Potentially life-saving cancer risk assessment tools are being widely underused by general practices across the UK, according to new research.
A team of experts from the University of Exeter’s Medical School has designed a set of risk assessment tools – which can predict the likelihood of undiagnosed cancer based on patients’ symptoms, test results and other clinical information.
Now, new NIHR-funded research has reviewed how well used the tools are within health practices.
In a survey of 476 GPs working in 277 general practices in the UK, the researchers discovered that the tools are only available for use in one-third of practices, although this should increase as the tools are integrated into more IT systems in the future.
Crucially, the survey found that the tools are only likely to be used in around a half of those practices that have access.
This is important because, in the UK, one in three people in the UK will develop cancer during their lifetime.
Although cancer survival rates in the UK have improved in the past 15 years, they still lag behind average European figures.
Earlier diagnosis is considered to be one of the main ways to improve UK survival; for example, more than 9 out of 10 people will survive bowel cancer if diagnosed at stage 1, as opposed to just 4 out of 10 when diagnosed at stage 4.
This is where the risk assessment tools may play an important role – helping GPs to identify which patients with signs and symptoms suggestive of cancer should be referred for investigation according to national and local guidelines.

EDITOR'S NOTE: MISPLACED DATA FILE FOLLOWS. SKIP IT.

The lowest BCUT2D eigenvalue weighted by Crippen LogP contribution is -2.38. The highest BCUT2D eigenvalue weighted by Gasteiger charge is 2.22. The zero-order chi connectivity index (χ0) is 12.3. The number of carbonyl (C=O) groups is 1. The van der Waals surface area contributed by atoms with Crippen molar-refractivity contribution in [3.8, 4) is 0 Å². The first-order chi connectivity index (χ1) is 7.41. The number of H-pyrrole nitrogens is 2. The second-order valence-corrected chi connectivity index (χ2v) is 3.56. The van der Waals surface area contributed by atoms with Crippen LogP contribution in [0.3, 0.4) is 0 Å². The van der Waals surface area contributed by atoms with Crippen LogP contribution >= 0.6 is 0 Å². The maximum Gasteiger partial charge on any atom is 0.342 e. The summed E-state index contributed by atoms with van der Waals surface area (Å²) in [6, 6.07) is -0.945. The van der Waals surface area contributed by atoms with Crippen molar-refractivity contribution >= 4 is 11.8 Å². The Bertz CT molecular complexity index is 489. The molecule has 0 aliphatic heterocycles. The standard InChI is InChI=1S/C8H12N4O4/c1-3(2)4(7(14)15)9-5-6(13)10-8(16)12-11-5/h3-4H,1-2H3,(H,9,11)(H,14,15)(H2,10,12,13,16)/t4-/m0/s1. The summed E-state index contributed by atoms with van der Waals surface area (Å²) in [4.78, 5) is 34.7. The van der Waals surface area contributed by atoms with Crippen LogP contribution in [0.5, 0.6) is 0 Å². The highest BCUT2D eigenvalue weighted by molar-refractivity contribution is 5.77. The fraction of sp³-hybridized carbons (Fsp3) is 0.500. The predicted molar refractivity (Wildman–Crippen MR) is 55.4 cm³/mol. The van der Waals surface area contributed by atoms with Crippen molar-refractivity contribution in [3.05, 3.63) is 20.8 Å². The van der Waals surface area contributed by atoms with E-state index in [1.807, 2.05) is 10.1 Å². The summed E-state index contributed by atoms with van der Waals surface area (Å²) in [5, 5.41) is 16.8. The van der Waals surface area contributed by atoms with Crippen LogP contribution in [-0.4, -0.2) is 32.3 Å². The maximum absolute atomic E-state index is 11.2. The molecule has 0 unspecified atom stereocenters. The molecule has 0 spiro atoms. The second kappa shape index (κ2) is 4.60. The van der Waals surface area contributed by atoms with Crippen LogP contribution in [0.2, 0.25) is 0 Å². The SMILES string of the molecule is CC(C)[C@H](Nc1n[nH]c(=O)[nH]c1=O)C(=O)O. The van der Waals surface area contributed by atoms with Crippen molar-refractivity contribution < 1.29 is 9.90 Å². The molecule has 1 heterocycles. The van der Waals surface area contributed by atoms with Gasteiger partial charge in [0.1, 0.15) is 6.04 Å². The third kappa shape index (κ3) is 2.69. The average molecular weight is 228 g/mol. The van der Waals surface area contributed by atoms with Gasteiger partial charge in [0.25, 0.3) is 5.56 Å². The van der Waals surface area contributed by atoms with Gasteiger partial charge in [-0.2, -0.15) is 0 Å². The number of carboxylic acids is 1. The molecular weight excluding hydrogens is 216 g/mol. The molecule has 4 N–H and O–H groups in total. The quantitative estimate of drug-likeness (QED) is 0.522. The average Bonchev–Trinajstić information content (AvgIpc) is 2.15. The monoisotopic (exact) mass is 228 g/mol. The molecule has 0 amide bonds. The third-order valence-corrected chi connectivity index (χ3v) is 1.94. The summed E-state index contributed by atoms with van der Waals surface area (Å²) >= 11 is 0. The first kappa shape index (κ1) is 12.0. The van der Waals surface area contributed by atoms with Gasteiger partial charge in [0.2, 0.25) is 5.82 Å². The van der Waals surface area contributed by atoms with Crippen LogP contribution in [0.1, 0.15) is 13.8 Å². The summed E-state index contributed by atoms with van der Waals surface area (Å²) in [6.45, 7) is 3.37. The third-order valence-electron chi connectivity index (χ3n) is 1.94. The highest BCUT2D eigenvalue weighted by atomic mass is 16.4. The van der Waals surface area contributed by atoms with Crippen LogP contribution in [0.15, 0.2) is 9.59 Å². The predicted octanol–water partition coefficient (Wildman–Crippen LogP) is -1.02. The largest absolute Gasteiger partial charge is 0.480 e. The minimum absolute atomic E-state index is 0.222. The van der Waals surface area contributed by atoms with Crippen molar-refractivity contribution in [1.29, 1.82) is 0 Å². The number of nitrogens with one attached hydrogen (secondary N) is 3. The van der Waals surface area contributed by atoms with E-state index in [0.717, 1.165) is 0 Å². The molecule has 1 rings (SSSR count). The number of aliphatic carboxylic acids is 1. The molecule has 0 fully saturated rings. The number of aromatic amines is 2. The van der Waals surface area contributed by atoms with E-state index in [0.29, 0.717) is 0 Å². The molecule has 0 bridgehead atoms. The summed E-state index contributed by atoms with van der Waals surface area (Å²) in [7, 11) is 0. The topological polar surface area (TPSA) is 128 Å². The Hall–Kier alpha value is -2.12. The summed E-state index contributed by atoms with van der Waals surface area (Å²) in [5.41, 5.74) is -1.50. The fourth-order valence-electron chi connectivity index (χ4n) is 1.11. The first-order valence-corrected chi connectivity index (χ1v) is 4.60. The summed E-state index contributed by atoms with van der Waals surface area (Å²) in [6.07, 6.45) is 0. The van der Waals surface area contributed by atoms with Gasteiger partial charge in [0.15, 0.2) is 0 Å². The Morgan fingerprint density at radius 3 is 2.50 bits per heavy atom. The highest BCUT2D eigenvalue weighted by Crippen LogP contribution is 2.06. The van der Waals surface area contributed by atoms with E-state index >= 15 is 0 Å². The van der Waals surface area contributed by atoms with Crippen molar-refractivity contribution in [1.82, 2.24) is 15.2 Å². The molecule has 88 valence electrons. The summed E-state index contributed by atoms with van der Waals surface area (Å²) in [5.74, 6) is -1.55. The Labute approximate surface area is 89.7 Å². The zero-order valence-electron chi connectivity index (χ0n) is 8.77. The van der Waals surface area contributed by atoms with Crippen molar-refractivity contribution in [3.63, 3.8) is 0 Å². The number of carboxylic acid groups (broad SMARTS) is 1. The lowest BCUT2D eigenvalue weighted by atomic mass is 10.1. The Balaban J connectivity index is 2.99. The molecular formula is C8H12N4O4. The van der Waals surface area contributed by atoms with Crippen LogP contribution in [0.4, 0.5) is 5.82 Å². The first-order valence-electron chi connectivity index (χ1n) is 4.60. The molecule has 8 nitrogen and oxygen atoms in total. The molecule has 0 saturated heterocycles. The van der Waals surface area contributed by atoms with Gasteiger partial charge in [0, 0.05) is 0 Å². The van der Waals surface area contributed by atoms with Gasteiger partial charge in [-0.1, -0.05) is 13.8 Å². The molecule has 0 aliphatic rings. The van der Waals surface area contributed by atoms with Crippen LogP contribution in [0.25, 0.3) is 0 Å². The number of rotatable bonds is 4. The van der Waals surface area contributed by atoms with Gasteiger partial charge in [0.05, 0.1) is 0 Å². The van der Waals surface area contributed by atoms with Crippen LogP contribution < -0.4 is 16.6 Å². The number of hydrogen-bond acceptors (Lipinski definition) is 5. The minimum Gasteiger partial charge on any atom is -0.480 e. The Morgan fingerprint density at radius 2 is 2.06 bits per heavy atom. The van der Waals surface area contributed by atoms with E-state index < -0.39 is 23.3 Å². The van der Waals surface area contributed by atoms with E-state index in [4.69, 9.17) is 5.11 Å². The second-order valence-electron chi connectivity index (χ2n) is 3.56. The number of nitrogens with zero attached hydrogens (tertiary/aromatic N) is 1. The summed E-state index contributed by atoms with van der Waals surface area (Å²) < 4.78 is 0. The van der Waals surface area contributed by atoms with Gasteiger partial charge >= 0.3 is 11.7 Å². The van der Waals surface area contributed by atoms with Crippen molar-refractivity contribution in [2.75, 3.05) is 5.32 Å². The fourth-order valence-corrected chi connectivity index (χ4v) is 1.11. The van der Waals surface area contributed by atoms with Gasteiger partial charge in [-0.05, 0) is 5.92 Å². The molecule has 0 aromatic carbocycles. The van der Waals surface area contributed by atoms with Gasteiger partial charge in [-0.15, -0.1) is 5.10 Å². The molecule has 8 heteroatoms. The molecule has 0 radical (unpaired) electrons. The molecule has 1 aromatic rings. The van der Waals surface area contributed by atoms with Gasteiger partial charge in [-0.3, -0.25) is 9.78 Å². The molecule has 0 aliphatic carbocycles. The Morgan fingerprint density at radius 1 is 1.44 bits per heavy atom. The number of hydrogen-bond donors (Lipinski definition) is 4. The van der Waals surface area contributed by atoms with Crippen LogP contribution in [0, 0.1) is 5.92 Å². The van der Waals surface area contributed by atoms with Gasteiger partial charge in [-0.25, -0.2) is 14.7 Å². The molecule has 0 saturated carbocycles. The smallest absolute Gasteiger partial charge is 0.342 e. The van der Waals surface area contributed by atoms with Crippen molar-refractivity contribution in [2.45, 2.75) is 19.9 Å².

In response to their findings, the researchers have called for a new and sustained training drive for GPs, so that the tools are used habitually, and effectively.
The training should include the careful recording and coding of patients’ symptoms, to maximise their potential in the early diagnosis of cancer, the team suggest.
The research is published in the British Journal of General Practice.
Dr Sarah Price, a Research Fellow at the University of Exeter Medical School and lead author of the study said: “The tools are potentially a useful resource for GPs, helping them to assess which of their patients should be sent for testing because they might be harbouring an undiagnosed cancer.
We need to carry out further research and work with GPs to find out how the tools can be integrated into the often time-pressured consultations between GPs and their patients.”
Professor Willie Hamilton, of the University of Exeter Medical School, a practising GP and co-author of the survey added: “We know that some of the UK’s poor cancer outcomes relate to delays in diagnosis.
The study shows that there is much scope for cancer tools to be used more. We are launching a major trial of them in 530 practices in the second half of this year.”
Availability and use of cancer decision-support tools: a cross-sectional survey of UK primary care is published in the British Journal of General Practice.
Source: University of Exeter